A direct systemic interaction of the spike protein with ACE2 receptors on the platelets cannot be ruled out. A recent report described the existence of ACE2 receptors and TMPRSS2, a serine protease required for protein priming on platelets. This suggests that binding of the spike protein to platelet ACE2 could trigger platelet activation and formation of leukocyte-platelet aggregates [
      • Zhang S.
      • Liu Y.
      • Wang X.
      • et al.
      SARS-CoV-2 binds platelet ACE2 to enhance thrombosis in COVID-19.
      ].
      One of the possible reasons for this systemic interaction could be genetic variants of the ACE2 receptor which make it more sensitive to interactions with the spike protein. Genetic variants of the ACE2 receptor (K26R, T92I) have been reported to increase binding to the spike protein. The recombinant K26R and T92I mutant ACE2 protein has a higher affinity for the spike protein-receptor binding domain through its effect on N90-linked glycan and N-glycosylation, respectively [
      • Suryamohan K.
      • Diwanji D.
      • Stawiski E.W.
      • et al.
      Human ACE2 receptor polymorphisms and altered susceptibility to SARS-CoV-2.
      ].
      In patients with ACE2 polymorphisms, the higher risk of thrombosis could also be secondary to inhibition of ACE2 (due to stronger link with spike protein) in the renin-angiotensin-system which would lead to unopposed activation of ACE1 pathways and formation of Angiotensin II (Ag II). Angiotensin II-induced hypertension is accompanied by enhanced thrombosis in microvascular arterioles mediated through angiotensin (AT), AT2 receptor (onset of thrombosis) and AT4 receptor (flow cessation). Besides the activation of AT1 receptor which leads to atherothrombosis, activation of AT2 and AT4 receptor pathways leads to microvascular thrombosis [
      • Senchenkova E.Y.
      • Russell J.
      • Almedia-Paula L.D.
      • et al.
      Angiotensin II-mediated microvascular. thrombosis.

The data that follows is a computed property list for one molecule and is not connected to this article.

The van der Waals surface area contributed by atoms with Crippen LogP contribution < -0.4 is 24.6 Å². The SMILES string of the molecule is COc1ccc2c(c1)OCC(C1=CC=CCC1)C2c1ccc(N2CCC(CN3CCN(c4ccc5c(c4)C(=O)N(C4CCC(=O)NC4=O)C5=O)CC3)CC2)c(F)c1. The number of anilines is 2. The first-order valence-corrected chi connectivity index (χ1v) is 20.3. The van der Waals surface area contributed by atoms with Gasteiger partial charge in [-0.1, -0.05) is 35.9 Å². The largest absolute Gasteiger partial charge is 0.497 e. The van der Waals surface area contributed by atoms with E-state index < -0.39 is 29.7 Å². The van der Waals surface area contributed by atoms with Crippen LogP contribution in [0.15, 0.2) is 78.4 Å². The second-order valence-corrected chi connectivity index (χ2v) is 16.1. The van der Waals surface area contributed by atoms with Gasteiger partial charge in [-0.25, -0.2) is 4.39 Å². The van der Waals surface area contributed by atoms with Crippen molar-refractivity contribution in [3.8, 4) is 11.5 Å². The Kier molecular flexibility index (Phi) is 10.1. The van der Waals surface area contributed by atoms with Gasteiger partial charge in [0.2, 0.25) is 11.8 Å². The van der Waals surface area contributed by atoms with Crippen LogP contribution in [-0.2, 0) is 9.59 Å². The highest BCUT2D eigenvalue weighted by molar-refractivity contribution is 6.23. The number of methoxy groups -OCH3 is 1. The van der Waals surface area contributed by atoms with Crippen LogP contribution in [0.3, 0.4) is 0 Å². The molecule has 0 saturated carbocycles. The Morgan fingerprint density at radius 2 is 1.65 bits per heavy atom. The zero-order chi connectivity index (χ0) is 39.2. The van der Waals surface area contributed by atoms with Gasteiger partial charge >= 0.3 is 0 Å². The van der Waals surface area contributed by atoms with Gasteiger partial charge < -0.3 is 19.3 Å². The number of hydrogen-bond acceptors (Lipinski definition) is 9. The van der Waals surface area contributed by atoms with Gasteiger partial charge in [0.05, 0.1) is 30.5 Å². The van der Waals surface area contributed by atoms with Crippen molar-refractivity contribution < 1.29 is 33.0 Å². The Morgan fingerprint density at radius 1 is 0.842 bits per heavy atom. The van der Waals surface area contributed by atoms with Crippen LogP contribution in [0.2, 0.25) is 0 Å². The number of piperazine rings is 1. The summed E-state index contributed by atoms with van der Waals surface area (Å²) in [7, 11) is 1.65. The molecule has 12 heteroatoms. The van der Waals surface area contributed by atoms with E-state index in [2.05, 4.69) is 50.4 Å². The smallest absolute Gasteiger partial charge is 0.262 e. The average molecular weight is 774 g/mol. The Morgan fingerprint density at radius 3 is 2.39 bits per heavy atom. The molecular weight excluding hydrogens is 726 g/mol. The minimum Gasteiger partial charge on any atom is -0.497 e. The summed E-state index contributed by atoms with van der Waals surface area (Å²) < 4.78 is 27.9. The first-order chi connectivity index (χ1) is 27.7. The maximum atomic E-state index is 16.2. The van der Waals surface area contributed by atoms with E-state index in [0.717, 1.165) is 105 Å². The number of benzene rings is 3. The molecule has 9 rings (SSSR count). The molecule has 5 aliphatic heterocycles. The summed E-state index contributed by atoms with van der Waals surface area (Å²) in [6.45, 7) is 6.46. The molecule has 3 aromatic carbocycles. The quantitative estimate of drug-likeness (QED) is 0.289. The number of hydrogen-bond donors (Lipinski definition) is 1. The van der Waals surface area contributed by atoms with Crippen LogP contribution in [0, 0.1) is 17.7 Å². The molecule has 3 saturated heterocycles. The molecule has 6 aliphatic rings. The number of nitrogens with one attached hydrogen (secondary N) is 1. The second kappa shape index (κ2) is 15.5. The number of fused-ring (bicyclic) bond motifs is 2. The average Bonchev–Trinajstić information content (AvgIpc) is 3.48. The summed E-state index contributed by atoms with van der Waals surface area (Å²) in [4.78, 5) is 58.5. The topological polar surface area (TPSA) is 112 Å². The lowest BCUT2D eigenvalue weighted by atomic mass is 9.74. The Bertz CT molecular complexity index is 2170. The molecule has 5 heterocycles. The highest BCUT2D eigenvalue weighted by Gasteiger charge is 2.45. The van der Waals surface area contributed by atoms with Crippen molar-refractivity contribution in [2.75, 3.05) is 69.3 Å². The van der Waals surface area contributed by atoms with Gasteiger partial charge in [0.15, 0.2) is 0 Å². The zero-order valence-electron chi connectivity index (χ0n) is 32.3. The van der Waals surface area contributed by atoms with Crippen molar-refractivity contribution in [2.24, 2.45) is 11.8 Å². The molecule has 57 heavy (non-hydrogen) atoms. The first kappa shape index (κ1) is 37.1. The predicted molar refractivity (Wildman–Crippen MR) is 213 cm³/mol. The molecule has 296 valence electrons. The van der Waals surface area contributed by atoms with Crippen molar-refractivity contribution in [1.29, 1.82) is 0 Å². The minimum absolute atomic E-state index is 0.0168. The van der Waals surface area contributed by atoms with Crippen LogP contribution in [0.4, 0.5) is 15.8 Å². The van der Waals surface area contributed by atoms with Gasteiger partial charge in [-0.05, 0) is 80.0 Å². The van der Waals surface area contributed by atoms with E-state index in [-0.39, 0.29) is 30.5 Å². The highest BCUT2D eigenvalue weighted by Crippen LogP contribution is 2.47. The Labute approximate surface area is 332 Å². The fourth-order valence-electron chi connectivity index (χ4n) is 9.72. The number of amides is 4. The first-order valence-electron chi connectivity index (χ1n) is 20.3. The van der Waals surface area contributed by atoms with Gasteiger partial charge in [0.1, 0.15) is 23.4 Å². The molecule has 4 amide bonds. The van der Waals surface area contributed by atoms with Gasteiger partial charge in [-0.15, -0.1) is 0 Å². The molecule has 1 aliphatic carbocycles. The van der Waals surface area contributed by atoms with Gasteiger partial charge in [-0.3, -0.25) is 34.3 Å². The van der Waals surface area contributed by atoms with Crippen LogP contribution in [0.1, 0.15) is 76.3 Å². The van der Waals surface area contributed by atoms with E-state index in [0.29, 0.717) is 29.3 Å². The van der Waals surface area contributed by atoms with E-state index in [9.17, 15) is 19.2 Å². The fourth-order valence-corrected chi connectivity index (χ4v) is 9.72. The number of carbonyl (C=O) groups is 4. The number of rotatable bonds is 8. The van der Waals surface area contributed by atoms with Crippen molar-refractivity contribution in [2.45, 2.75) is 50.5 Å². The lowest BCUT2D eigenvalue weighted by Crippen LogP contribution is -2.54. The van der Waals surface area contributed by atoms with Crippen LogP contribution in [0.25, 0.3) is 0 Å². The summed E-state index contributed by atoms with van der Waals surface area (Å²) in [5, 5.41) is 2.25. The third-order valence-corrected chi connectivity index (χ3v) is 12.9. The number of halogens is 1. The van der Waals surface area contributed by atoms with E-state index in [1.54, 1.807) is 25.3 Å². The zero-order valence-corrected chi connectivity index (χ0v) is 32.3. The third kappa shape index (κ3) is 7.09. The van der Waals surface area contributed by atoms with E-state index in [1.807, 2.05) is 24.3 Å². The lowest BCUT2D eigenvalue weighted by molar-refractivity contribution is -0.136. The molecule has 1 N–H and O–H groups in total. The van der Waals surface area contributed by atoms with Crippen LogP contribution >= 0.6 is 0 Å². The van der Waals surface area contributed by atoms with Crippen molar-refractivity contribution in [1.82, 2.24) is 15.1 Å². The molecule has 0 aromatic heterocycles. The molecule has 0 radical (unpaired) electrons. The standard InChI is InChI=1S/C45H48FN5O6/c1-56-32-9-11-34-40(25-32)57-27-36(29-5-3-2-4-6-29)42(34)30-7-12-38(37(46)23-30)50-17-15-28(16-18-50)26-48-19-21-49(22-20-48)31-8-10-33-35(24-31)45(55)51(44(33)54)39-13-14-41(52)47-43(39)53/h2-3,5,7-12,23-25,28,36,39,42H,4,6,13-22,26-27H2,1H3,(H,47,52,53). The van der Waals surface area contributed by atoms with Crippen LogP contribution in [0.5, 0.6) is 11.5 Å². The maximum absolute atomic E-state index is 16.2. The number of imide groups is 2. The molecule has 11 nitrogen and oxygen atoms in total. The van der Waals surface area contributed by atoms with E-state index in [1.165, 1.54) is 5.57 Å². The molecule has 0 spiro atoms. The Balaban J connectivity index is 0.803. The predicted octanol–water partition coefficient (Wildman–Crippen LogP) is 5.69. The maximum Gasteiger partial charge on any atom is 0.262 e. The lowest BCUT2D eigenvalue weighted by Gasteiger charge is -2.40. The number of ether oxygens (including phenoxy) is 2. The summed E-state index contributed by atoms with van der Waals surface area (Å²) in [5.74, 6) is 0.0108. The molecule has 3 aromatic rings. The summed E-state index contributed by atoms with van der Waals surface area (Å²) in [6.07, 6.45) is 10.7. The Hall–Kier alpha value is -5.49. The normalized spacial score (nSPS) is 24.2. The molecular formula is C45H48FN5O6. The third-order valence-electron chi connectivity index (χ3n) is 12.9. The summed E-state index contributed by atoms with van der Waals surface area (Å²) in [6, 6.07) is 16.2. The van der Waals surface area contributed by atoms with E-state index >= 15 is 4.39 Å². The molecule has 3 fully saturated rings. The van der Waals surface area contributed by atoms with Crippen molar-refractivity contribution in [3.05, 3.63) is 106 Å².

] (Fig. 1).
      Fig. 1
      Fig. 1Figure showing the likely mechanisms of increased susceptibility to thrombosis: 1. ACE2 receptor mutation leading to increased sensitivity to interaction with spike protein and a decrease in AgII-Mas pathway with unopposed AgII-AT1-4R receptor signaling; 2. ACE receptor mutation leading to higher propensity towards activation of the AgII pathway relative to Mas receptor and downstream activation of AgII Type 1 (AT1R), Type 2(AT2R) and Type 4 receptors (AT4R) leading to higher propensity for macrovascular (AT1R) and microvascular thrombosis (AT2 & AT4).
      Several factors can increase the expression of ACE2, including hypertension, diabetes and obesity, which also could increase the severity of COVID-19 infection.
      Genetic polymorphisms affecting the expression of ACE can be a contributing factor too. For example, ACE polymorphisms, insertion, allele I or deletion, allele D of a 287-base pair Alu repeat sequence in intron 16 have been described. The D/D homozygotes have 65% higher ACE levels, I/D heterozygotes 31% more ACE when compared to I/I homozygotes [
      • Zheng H.
      • Cao J.J.
      Angiotensin-converting enzyme gene polymorphism and severe lung injury in patients with coronavirus disease.
      ]. The D/D homozygotes lead to a higher risk of COVID-19 related infection [
      • Zheng H.
      • Cao J.J.
      Angiotensin-converting enzyme gene polymorphism and severe lung injury in patients with coronavirus disease.
      ], pulmonary embolism [
      • Calabrese C.
      • Annunziata A.
      • Coppola A.
      • Pafundi P.C.
      • Guarino S.
      • Di Spirito V.
      • Maddaloni V.
      • Pepe N.
      • Fiorentino G.
      ACE gene I/D polymorphism and acute pulmonary embolism in COVID19 pneumonia: a potential predisposing role.
      ] and mortality [
      • Bellone M.
      • Calvisi S.L.
      ACE polymorphisms and COVID-19-related mortality in Europe.
      ]. The presence of ACE D/D polymorphism would lead to higher availability of ACE relative to ACE2 and this difference will be exaggerated in the presence of spike proteins interacting with ACE2. This could lead to an unopposed activation of the renin-angiotensin-aldosterone system favouring the generation of angiotensin II (AgII), with its deleterious downstream effects on AT1R, leading to hypertension and macrovascular thrombosis. Additionally, angiotensin II is known to lead to microvascular thrombosis through activation of platelet activation, aggregation and thrombosis pathways through its effects on AT2R and AT4R [
      • Senchenkova E.Y.
      • Russell J.
      • Almedia-Paula L.D.
      • et al.
      Angiotensin II-mediated microvascular. thrombosis.
      ] (Fig. 1).
      To understand the putative susceptibility factors of thrombosis with these vaccines, we recommend evaluation of the direct impact of the spike 2 protein on the platelets, the renin-angiotensin-system and thrombosis pathways. The impact of ACE and ACE2 genetic polymorphisms on these systems and the risk of thrombosis need further evaluation.

      Declaration of competing interest

      The authors declare that they have no known competing financial interests or personal relationships that could have appeared to influence the work reported in this paper.

      Acknowledgement

      RD is supported in part by the Ministry of Health , Clinician Scientist Award [ MOH-000014 ]; and National Medical Research Council Centre Grant [ NMRC/CG/017/2013 ].